When I started running, I started running for me.  I didn't wear a fancy watch, I didn't run any races, I just went out running most days of the week.  I tried new running routes because I wanted to explore.  If I was tired, I didn't go running.  If I wasn't tired, I ran longer.  I didn't keep track of how far I ran and I never knew how fast it was, but just how it felt (usually "good" or "sucky").  I ran because I could and because I wanted to and because it made me feel good about myself, most of the time.  When I ran my first marathon, a couple of years after I started running, it wasn't a metaphor for life or proof that I was a superhuman who could do anything I set my mind to.  It was just something that shook up my running routine for a few months and gave me a goal and my running some focus.  And yeah, I was proud of myself after, but I didn't dwell too much on the marathon's place in my life... it was just an extension of the fact that running had a prominent place in my life.

But it's not like that for everyone.  Especially in New York, running is all about your times and your training schedules and your races.  People here are competitive, and many runners here have the means to be competitive.  In New York, more than anywhere else that I've lived and run, you can buy the right running clothes and buy the right coaching and (through charities) buy entry into the marathon and therefore effectively buy a prepackaged life experience.

Photo credit: Amanda Musacchio
Again, it's personal and I am not intending to denigrate anyone's running/marathon experience.  I just know what running means to me (cue "sentimental music") and I want it to mean that to everyone.  I want running to be a part of everyone's life.  I want it to be a constant: their solace in bad times, their celebration in good times, something that's so hard you want to give up some days and so gloriously effortless that you never want to stop other days but overall is just uniquely personal, a part of who you are, and available to everyone.

I get caught up in it as much as the next person, but running is not about medals or racing or finish times - it's about you.  I'm way more impressed with someone who's been running regularly for years than I am with someone who ran a marathon, once, and then promptly lost interest in running.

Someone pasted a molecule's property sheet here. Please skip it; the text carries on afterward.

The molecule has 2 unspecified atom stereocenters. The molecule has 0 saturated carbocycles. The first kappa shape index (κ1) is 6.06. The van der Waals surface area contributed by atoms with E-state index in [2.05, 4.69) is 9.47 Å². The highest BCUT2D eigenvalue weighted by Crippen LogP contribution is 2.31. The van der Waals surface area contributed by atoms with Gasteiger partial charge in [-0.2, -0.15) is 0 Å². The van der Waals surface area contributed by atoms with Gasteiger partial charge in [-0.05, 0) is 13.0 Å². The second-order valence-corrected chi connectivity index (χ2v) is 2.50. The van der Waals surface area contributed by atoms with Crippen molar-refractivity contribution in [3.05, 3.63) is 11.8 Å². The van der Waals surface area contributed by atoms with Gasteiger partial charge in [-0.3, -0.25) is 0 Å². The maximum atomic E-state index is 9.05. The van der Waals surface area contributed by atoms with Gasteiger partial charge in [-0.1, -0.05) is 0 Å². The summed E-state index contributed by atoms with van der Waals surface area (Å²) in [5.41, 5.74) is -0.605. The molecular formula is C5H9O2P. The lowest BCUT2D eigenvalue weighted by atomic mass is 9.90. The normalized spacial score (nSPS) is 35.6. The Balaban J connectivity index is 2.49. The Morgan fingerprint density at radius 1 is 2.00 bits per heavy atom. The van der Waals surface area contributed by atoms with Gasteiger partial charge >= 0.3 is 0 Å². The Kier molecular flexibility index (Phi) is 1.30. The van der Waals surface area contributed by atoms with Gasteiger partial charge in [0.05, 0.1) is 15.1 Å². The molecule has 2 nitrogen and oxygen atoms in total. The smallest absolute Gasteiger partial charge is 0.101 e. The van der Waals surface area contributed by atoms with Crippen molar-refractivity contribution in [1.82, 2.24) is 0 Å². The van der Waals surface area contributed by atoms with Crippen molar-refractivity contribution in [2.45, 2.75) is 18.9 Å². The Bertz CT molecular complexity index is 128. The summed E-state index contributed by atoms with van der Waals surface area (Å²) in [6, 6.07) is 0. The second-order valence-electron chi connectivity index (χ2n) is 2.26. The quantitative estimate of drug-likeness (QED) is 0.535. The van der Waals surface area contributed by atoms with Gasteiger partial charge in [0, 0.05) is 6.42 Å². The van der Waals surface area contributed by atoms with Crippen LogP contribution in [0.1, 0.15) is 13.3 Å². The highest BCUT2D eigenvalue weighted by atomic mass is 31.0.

That said...  Whatever.  This isn't all that different from charity entries that I (by-and-large) don't have a problem with.  If you have the money, power to you.  I'd love to see you donate it to a cause that I like, but your money is your money to do with as you please.  And, if you go with the NYRR's "Champion Circle" option, you and your spectators will enjoy the VIP tent - I speak from experience, having enjoyed a VIP tent at the Chicago Marathon myself a time or two...

(If you've read all the way to the bottom of this rant, you get a caption for my gratuitous photo: that's me with my beloved training partner Tamara, freezing at the start of the Disney Marathon.  It was really, really cold.)

Wednesday, August 4, 2010

Garmin and Privacy: should we be worried?

Two weekends ago, when I ran (literally, ha ha) into an acquaintance of mine, we got to talking about tech toys for tracking our running.  He wears a Nike+ and I pointed out that I wear a Garmin.  "Oh," he said, without missing a beat, "so I can tell exactly where you live!"

Yeah, I guess you can.  If you click on my training log and then click on an individual workout, and then further click on the map embedded in the workout (for any of the days when I wear my Garmin), you'll see exactly where it is on the map of NYC that my Garmin typically picks up a satellite signal.
Me, waiting for the satellites to load...

Let me spare you the effort: if you do this, you won't actually know much about me.  Even if you pinpoint my exact corner, you've narrowed it down to one of several large buildings.  There are 50 apartments in my building alone, so you've pinpointed me exactly... with an error margin of several hundred apartments.  In fact, I'm even including a picture of me with my Garmin at a corner near my apartment just to help you stalk me, if you're so inclined.